has been a long held belief that Nelsons famous signal at Trafalgar: -
'England Expects that Every Man will do his Duty' was first intended to
read: - 'Nelson Confides that...etc'. How true is this to the facts? Recent
research by Colin White of the 1805 Club has shed new light on the topic.
about 11.30 in the morning of 21st October 1805, as the British fleet
was sailing into action against the Combined Fleets of France and Spain,
the flagship, HMS Victory, hoisted a nine-word signal. Although
by far the most famous in naval history, it has been misquoted and misunderstood
The misquotation started immediately. Nelson actually signalled - 'England
expects that every man will do his duty'. But a number of British
ships recorded the wording in their logs as 'England expects every
man to do his duty'. This version proving so persistent that
it appears on Nelsons Column and around his tomb in St Pauls.
It is well known that Nelson first intended to signal the more trusting
word 'confides' (has confidence) than the mandatory 'expects'. However
the idea has also arisen that he intended to say 'Nelson confides' as
well. The story originates from William James's 'Naval History' published
in 1822 where, quoting 'an officer' he says that 'Lord Nelson remarked
that he must give the fleet something by way of a fillip. After musing
awhile, he said, 'Suppose we telegraph that "Nelson expects every
man to do his duty?" The officer whom he was then addressing, suggested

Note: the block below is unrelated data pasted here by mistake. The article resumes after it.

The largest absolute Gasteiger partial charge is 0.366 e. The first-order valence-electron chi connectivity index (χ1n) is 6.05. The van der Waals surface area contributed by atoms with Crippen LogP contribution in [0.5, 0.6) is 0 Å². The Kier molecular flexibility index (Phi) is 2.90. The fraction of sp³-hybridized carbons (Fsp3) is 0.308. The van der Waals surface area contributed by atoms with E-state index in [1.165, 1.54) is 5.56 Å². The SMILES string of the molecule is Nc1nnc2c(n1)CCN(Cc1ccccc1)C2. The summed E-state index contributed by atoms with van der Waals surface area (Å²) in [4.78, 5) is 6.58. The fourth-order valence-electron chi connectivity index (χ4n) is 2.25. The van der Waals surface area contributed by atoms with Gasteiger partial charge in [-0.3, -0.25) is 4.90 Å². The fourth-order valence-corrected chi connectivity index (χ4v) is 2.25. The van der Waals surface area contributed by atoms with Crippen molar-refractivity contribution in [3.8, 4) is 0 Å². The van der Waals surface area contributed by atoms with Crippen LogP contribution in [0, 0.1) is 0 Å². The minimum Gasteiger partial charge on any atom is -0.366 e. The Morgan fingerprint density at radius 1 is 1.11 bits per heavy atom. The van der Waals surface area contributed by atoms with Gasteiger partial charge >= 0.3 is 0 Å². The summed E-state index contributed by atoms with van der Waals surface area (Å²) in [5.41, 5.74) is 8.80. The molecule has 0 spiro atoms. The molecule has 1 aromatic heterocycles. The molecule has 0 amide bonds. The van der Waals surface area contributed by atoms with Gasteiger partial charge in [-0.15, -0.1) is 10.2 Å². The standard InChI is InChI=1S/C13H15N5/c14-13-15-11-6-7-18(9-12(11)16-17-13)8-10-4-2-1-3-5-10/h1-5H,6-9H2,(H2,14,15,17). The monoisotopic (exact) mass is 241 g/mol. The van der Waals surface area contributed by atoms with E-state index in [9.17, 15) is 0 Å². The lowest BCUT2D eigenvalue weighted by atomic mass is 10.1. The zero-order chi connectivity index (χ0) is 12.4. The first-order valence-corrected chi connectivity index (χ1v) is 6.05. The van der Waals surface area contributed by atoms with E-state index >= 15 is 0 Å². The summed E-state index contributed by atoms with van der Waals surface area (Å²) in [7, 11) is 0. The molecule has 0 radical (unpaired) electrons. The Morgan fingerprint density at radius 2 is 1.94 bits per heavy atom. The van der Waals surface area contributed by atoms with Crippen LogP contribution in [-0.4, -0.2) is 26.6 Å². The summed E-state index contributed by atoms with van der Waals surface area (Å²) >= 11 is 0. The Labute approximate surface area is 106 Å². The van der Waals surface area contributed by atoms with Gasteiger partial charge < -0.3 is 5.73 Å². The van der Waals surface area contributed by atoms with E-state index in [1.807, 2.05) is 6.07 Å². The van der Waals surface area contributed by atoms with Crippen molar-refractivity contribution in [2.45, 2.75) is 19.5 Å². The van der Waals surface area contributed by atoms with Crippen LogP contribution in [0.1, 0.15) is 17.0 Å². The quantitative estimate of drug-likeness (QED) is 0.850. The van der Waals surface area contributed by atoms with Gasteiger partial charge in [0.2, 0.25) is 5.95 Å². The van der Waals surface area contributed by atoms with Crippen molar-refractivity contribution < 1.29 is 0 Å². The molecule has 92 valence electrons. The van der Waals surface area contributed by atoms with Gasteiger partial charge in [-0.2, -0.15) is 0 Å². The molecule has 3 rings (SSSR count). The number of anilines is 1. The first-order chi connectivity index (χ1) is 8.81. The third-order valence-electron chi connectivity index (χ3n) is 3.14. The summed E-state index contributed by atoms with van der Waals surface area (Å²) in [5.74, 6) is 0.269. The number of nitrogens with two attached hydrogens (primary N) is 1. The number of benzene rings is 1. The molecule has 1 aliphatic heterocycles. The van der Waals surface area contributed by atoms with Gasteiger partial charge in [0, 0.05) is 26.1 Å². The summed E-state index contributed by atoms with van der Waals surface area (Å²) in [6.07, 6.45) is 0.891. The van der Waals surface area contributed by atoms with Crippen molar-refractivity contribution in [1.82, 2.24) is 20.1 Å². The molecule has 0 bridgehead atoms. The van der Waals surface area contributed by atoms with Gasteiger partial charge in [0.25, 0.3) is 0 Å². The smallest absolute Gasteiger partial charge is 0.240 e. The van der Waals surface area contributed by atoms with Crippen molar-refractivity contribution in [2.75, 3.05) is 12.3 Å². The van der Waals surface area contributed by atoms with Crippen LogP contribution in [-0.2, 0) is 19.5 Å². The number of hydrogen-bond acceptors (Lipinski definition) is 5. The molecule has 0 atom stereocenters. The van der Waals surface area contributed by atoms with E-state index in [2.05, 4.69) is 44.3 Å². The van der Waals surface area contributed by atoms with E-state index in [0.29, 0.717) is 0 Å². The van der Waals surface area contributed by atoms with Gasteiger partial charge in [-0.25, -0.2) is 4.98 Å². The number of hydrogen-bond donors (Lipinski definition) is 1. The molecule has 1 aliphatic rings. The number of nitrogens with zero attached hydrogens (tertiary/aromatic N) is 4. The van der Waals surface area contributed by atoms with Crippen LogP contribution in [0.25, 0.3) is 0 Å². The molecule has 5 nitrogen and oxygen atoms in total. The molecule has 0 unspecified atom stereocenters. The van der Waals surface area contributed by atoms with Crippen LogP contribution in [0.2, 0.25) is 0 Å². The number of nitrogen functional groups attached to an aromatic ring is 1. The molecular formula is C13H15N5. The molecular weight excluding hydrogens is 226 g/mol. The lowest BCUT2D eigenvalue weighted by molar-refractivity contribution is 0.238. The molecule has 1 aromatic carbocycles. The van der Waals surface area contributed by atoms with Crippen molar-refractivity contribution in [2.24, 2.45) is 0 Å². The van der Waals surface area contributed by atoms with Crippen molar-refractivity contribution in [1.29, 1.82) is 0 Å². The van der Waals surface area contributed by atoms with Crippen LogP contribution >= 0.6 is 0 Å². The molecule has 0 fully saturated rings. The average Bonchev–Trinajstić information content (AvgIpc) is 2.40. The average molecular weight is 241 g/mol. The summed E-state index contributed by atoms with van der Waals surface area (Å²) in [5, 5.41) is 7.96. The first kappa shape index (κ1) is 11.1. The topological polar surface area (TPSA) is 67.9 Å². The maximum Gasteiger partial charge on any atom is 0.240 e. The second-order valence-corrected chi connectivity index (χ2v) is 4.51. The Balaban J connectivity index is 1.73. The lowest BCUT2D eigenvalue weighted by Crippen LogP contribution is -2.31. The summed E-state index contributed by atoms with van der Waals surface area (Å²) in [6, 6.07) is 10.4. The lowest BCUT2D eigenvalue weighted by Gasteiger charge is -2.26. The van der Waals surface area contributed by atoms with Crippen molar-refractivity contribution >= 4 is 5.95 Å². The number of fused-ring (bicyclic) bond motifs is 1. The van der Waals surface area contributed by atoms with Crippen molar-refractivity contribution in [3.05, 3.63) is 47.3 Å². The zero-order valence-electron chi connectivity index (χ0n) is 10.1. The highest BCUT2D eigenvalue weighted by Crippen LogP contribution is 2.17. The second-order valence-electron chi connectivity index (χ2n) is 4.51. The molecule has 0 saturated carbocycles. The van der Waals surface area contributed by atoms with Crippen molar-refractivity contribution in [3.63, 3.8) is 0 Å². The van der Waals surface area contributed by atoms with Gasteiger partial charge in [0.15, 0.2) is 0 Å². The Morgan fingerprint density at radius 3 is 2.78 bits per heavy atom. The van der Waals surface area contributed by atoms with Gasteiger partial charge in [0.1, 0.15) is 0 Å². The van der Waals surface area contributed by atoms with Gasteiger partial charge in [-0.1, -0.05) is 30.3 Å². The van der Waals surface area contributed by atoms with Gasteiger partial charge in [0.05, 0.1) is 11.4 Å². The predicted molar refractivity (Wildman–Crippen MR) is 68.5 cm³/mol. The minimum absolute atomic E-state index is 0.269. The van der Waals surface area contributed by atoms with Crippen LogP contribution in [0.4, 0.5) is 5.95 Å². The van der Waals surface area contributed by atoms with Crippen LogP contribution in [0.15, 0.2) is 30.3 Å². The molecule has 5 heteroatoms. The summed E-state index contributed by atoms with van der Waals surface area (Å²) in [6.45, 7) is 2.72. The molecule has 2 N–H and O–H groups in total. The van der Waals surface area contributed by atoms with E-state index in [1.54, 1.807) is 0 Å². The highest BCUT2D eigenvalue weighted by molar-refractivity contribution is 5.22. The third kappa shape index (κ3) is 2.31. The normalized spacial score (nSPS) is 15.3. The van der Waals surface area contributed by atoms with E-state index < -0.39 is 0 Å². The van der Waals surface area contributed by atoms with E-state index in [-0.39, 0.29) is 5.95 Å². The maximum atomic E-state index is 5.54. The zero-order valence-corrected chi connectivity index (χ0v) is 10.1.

whether it would not be better, "England expects &c". The
two stories have been mixed up ever since. So what is the truth?
Those actually present during the signal were frigate Captain Henry Blackwood
and signal Lieutenant John Pascoe. Both of them have left personal records
of what actually happened. Piecing these together the actual sequence
of events and words appears to have been: -
first requested Pasco to make the signal, 'England confides that every
man will do his duty'. Nelson added 'You must be quick for I have one
more to make'.
then suggested replacing the word 'confides' with 'expects' as this
was in the code book but confides must be spelt out. Nelson replied
'That will do, Pasco, make it directly'.
then went up to Blackwood and commented 'I'll now amuse the fleet with
a signal'. Whilst he continued speaking to Blackwood the signal was
original account sit is clear Nelson always intended to say 'confides'
but he also always intended to say 'England'.
longer version of this article was first published in 'Trafalgar Chronicle
1998', the annual journal of the 1805 Club.